Airstrikes kill at least 19 civilians in Syria's Idlib

Published 21.12.2017 01:10

Air strikes killed 19 people in a village in Syria's opposition stronghold of a residential district of a town in northwestern overnight, a rescue service there and the Syrian Observatory for Human Rights said yesterday.

The strikes pounded Maar Shureen in the northwestern Idlib province and injured 25 other people, the Britain-based Observatory said. The dead included seven children, it said.

The war monitoring group added that Syrian regime or Russian aircraft had struck the village. There was no immediate comment from the Syrian military or Moscow, which have both repeatedly said they only target militants.

The Russian Defense Ministry yesterday denied allegations that its warplanes had carried out deadly strikes. The planes of Russia's air force did not carry out flights in that area," RIA cited a defence ministry statement as saying.

The Syrian regime lost Idlib after insurgents took over the provincial capital in 2015. It has since become the only province fully under opposition control, and the most populated opposition-held part of Syria.

Thousands of civilians and fighters have poured into Idlib in the past year, bussed out of towns and cities which Syrian troops seized with the help of Russia and Iran-backed militias.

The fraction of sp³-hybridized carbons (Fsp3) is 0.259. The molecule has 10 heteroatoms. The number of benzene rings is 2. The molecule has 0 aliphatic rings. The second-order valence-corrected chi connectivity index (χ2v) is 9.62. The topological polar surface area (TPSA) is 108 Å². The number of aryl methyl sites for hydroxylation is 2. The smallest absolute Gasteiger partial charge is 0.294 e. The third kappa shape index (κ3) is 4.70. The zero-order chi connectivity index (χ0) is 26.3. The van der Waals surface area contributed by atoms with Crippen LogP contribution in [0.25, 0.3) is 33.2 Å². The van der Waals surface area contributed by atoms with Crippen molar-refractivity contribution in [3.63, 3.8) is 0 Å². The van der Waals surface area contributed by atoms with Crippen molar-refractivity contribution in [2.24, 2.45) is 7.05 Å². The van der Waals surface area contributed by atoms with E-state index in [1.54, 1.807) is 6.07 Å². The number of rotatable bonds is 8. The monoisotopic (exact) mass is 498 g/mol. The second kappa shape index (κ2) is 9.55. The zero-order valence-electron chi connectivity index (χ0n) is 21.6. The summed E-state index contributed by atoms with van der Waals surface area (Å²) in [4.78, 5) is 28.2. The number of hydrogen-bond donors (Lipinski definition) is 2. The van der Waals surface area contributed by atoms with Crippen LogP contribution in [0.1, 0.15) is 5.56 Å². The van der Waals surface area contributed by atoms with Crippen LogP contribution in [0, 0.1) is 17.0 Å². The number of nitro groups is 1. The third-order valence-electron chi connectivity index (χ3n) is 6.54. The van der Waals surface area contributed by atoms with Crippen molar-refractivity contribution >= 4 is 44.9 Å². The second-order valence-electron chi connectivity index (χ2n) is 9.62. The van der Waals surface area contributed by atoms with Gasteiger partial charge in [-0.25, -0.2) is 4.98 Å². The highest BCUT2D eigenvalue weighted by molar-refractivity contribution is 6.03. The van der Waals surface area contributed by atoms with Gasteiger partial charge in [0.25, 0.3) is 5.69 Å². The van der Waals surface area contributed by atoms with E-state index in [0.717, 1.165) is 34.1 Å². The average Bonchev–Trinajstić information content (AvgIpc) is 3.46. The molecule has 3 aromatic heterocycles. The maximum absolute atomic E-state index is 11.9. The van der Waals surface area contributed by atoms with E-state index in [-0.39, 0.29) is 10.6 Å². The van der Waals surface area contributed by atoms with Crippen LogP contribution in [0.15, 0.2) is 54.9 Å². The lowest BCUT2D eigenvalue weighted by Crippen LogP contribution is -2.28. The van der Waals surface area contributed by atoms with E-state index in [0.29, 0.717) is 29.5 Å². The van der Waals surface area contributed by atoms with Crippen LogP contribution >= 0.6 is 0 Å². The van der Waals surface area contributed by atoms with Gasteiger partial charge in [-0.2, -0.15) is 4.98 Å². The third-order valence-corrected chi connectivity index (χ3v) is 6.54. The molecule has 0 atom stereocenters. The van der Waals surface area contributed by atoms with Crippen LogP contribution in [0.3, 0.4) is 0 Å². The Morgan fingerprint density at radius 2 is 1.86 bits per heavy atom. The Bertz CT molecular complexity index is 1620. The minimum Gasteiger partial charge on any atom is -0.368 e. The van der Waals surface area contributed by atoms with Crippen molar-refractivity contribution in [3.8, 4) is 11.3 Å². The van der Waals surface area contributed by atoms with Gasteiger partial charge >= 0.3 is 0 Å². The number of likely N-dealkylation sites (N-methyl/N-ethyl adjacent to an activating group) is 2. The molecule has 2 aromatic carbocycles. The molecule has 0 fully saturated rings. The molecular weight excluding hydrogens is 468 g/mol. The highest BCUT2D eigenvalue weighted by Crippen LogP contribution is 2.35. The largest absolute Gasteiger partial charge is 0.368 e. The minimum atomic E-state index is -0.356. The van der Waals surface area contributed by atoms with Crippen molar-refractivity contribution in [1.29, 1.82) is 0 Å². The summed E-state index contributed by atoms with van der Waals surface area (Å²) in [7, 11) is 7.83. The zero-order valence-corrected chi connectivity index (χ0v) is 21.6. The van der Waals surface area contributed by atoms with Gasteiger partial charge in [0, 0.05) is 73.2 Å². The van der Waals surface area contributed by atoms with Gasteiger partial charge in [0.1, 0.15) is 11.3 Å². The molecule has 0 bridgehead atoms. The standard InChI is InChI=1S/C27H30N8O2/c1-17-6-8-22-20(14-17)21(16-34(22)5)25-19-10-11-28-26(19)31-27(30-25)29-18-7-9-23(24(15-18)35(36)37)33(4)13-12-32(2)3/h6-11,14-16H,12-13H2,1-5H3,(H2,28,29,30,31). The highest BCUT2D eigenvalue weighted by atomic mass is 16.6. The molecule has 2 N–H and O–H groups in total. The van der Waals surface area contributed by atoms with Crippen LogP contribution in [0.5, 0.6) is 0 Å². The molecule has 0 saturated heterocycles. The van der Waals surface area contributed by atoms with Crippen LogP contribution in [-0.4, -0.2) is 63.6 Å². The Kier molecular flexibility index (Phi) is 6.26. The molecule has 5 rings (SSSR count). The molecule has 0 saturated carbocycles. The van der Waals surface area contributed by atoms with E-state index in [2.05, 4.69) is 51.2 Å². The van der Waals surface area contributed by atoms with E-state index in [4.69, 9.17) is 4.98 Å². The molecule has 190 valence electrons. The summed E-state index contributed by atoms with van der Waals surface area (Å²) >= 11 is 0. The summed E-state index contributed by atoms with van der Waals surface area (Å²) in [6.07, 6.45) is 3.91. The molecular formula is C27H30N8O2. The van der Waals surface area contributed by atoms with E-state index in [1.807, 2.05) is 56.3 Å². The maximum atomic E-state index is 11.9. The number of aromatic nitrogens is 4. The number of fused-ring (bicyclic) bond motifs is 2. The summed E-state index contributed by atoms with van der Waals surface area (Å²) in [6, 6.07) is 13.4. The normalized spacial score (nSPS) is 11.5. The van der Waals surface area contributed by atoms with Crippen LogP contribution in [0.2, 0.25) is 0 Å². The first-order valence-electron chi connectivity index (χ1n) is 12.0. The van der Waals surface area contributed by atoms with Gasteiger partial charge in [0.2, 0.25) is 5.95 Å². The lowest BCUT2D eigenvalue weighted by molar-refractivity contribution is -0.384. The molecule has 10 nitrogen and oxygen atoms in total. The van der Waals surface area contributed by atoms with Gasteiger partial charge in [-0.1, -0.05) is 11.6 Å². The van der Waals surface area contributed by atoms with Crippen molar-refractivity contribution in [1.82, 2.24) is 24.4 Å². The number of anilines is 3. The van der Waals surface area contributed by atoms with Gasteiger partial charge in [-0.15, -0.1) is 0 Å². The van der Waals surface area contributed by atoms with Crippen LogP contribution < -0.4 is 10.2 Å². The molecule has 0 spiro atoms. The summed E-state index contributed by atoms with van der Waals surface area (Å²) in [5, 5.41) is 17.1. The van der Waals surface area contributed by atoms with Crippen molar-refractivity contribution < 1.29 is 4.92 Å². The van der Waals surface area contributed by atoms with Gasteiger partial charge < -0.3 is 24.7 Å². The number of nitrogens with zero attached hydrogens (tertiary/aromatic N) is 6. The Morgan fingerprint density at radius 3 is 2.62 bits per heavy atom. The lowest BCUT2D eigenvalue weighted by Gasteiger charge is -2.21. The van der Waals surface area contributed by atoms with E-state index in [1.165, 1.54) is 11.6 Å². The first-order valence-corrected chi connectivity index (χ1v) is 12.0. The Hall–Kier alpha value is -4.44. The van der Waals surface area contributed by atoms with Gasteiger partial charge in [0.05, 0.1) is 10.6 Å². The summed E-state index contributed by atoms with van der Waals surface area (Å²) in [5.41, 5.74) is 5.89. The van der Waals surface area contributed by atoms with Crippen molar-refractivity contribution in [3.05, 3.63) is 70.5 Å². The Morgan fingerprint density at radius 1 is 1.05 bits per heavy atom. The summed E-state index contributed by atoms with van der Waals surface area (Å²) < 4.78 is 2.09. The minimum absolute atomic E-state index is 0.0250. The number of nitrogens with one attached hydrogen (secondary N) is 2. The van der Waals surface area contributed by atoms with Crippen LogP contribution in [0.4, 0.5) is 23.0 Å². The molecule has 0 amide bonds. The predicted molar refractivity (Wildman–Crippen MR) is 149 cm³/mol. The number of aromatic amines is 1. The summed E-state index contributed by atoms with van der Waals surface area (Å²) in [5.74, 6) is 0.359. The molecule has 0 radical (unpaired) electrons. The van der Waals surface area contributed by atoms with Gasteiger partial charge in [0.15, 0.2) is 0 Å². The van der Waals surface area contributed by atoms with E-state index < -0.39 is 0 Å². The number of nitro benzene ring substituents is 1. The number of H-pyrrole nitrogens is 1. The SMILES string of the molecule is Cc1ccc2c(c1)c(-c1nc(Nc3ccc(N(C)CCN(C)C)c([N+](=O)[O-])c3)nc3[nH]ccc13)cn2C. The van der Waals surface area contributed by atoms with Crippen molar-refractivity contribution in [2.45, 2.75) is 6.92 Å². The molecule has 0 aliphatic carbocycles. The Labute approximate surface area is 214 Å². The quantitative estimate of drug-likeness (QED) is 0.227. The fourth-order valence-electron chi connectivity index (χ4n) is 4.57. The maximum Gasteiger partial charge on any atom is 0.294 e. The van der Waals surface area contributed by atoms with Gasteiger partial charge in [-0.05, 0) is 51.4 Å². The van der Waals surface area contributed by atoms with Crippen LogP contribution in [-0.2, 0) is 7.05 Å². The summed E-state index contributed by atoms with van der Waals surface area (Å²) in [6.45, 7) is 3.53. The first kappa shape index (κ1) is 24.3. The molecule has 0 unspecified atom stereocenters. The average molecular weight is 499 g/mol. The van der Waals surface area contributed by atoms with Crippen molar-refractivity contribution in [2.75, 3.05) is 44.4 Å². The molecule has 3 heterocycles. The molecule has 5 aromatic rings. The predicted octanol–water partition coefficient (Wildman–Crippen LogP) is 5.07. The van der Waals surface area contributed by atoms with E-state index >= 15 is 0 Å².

Regime forces and their allies stepped up air strikes against opposition towns in the Hama countryside and the southern part of Idlib, the opposition said last week.

The province, bordering Turkey, is part of Russian-brokered de-escalation agreements that seek to shore up ceasefires in parts of western Syria. Turkey set up observation posts in Idlib in October under a deal with Russia and Iran to reduce fighting there.

Syria has only just begun to emerge from a devastating civil war that began in early 2011 when the Assad regime cracked down on pro-democracy protests with unexpected ferocity. Since then, hundreds of thousands of people have been killed in the fighting and more than 10 million displaced, according to claims by the U.N.

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